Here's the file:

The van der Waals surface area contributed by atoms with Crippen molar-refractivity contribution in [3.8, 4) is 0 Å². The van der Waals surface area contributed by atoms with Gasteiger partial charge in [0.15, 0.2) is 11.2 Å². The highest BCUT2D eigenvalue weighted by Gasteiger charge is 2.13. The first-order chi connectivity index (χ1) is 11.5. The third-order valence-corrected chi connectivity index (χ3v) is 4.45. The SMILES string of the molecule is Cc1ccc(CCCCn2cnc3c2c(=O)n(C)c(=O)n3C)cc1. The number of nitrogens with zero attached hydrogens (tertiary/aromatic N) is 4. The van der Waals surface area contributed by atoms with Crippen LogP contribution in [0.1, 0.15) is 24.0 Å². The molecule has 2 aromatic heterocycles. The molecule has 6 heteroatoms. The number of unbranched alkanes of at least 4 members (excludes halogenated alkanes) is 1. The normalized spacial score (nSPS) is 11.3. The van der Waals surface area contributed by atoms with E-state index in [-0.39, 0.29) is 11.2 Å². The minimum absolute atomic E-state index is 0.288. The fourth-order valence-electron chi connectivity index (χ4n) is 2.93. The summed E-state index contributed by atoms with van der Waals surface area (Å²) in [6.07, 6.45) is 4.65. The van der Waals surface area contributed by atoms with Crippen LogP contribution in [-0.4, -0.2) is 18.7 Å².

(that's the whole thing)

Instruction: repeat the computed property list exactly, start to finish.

The van der Waals surface area contributed by atoms with Crippen molar-refractivity contribution in [3.8, 4) is 0 Å². The van der Waals surface area contributed by atoms with Gasteiger partial charge in [0.15, 0.2) is 11.2 Å². The highest BCUT2D eigenvalue weighted by Gasteiger charge is 2.13. The first-order chi connectivity index (χ1) is 11.5. The third-order valence-corrected chi connectivity index (χ3v) is 4.45. The SMILES string of the molecule is Cc1ccc(CCCCn2cnc3c2c(=O)n(C)c(=O)n3C)cc1. The number of nitrogens with zero attached hydrogens (tertiary/aromatic N) is 4. The van der Waals surface area contributed by atoms with Crippen LogP contribution in [0.1, 0.15) is 24.0 Å². The molecule has 2 aromatic heterocycles. The molecule has 6 heteroatoms. The number of unbranched alkanes of at least 4 members (excludes halogenated alkanes) is 1. The normalized spacial score (nSPS) is 11.3. The van der Waals surface area contributed by atoms with E-state index in [-0.39, 0.29) is 11.2 Å². The minimum absolute atomic E-state index is 0.288. The fourth-order valence-electron chi connectivity index (χ4n) is 2.93. The summed E-state index contributed by atoms with van der Waals surface area (Å²) in [6.07, 6.45) is 4.65. The van der Waals surface area contributed by atoms with Crippen LogP contribution in [-0.4, -0.2) is 18.7 Å².